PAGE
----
Recently, whilst searching for some lost material in the choir vestry at St. Michael’s, I came across a framed version of the picture shown above, which is one that I have not seen before. It shows a view from the north side off the church looking out over the city in 1840. In some ways it is very familiar, with the cathedral in the background, and in the middle distance, towards the left of centre, we can see St Mary’s, but without its spire that wasn’t added until the rebuilding of the 1850s and 1860s. In front of St. Mary’s, we can see the back of houses that were on Greenhill, and housing in the area that we know as Deanscroft but was more usually referred to at that time as Dean’s Croft. Indeed parts of this were still owned by the Chapter of the Cathedral in the 1840s. The Greenhill / Church St / Dean’s Croft area was quite densely populated at that time. Now that area is largely taken by the old school buildings (built in stages in the second half of the nineteenth century). The position of the cathedral and the houses enables the position of the artist to be determined fairly accurately – see the map below.
But it is in the foreground that we see the major changes when comparing this picture with what we see now, with many more graves and monuments visible than is now the case. But here all is not all that it seems. Firstly, it is puzzling that the avenue of trees that leads from the church door to the north gate is not shown. This was planted as an avenue of elms in the 1750s and should have been visible. Perhaps they obscured the view, and the artist, as was his or her prerogative, thought it best to omit them. Secondly it is difficult to reconcile the grave locations in the picture with those currently visible. A photograph that shows roughly the same view is shown below. Whilst many of the headstones were laid flat in the re-ordering of the churchyard in the 1960s, the chest tombs were generally left in position, and these have usually survived to the present day.
What remains in today’s view is the large Emery chest tomb to the left, and the rather dilapidated row of chest tombs to the right. The details of the graves in the picture from 1840 are a little different in the photographs with different grave styles and only three graves in the row to the right, again suggesting the use of “artistic license” in the drawing. Some of the grave details are reminiscent of those on other chest tombs in the graveyard, so the artist might have been trying to capture a range of details not completely in the field of view. The ground level also appears to have changed, with a build up of the ground around the base of the tombs so that they appear lower than they did originally. This is due to many decades of grass growth and mowing, leading to a steady increase in height of the ground surface.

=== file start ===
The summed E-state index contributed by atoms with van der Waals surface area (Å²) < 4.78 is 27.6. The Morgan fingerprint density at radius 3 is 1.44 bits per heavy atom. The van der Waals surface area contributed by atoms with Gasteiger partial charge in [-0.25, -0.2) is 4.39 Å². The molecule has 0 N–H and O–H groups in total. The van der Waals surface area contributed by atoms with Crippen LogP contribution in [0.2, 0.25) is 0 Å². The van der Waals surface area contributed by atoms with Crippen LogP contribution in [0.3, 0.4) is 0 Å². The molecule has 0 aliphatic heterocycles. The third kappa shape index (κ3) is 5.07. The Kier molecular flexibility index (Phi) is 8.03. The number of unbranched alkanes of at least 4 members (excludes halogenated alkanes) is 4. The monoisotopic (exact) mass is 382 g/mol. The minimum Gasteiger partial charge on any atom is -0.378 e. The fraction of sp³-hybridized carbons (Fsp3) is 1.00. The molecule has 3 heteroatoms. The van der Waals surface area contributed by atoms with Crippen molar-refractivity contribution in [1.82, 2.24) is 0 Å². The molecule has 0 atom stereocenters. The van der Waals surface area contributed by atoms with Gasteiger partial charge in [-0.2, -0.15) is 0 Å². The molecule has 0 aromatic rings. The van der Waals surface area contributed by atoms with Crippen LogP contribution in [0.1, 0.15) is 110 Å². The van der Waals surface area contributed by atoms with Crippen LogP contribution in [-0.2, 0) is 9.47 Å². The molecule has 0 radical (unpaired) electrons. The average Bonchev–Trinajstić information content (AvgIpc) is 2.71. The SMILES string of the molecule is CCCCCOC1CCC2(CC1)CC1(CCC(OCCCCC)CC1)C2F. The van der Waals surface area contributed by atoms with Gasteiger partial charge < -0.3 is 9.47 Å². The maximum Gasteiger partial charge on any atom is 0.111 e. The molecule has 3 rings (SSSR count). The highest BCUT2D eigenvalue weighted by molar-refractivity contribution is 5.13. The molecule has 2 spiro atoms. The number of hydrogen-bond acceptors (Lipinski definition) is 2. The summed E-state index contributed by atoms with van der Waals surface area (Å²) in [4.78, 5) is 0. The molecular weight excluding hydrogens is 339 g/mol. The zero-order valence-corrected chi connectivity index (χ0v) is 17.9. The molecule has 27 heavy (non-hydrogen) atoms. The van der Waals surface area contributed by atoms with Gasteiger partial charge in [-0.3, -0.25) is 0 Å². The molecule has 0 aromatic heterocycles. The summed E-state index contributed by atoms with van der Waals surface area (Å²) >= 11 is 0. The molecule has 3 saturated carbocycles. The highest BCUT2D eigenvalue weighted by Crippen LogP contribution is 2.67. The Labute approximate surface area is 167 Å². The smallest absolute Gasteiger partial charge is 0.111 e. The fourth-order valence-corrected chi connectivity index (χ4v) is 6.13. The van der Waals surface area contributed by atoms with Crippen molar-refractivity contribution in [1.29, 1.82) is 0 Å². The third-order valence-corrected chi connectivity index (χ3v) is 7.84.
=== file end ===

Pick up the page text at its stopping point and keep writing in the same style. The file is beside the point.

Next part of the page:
Returning to the graves themselves, the inscription on the Emery tomb was recorded in the 1980s as follows, although much of this is no longer readable.
Sacred to the memory of WILLIAM EMERY died December 9th 1767 aged .9 years. And of MARY his wife who died… Also of ELIZABETH and ANN daughters of WILLIAM and MARY EMERY. ELIZABETH died January 27th 1773 aged 16. ANN died…… WILLIAM who died March 12th l…„and ANN EMERY his wife died July 8th 1825 aged 66. Also JOHN son of RICHARD and ANN EMERY died January 18th 1853 aged 46. And of RICHARD EMERY who died February 23rd 1826 aged 72 also ANNE wife of above died December 17th 1863 aged 82.
Those to the right are largely of the Harrison family. Again in the 1980s the inscriptions were transcribed as follows.
Rev. JOHN HARRISON son of THOS. and FRANS. HARRISON died January 22nd 1793 aged 39. THOMAS HARRISON son of THOS. qnd FRANS. HARRISON died December 31st 1807 aged 48
Here lieth the body of ANN the wife of SAMUEL HARRISON who departed this life Jany 1st 1785 aged 48. Also near this place lies the body of JESSE DEE (brother to the said ANN HARRISON) who died June 1st 1785 aged 39
To the memory of SAMUEL HARRISON who died April 2nd 1798 aged 62.
In memory of Sarah Harrison who departed this life July 28th 1835 aged 72 years
These tombs have seen better days as can be seen from the close up picture below.
Of course, what is also missing from the modern photograph is the sheep – the nineteenth century version of the council grass mowing machine – and the rather elegantly dressed family who are walking down the path from church. The husband and wife are very clear, but their two young children less so. In the original picture there is a similarly dressed gentleman sitting on a chest tomb that is no longer identifiable, apparently studying his laptop, although this is probably not the correct interpretation!
One thought on “A view from St. Michael’s church in Lichfield in 1840”
Interesting article Chris. I do believe the artist removed the Avenue of trees as you say for artistic purposes as the earliest photograph post 1864, shows them quite established.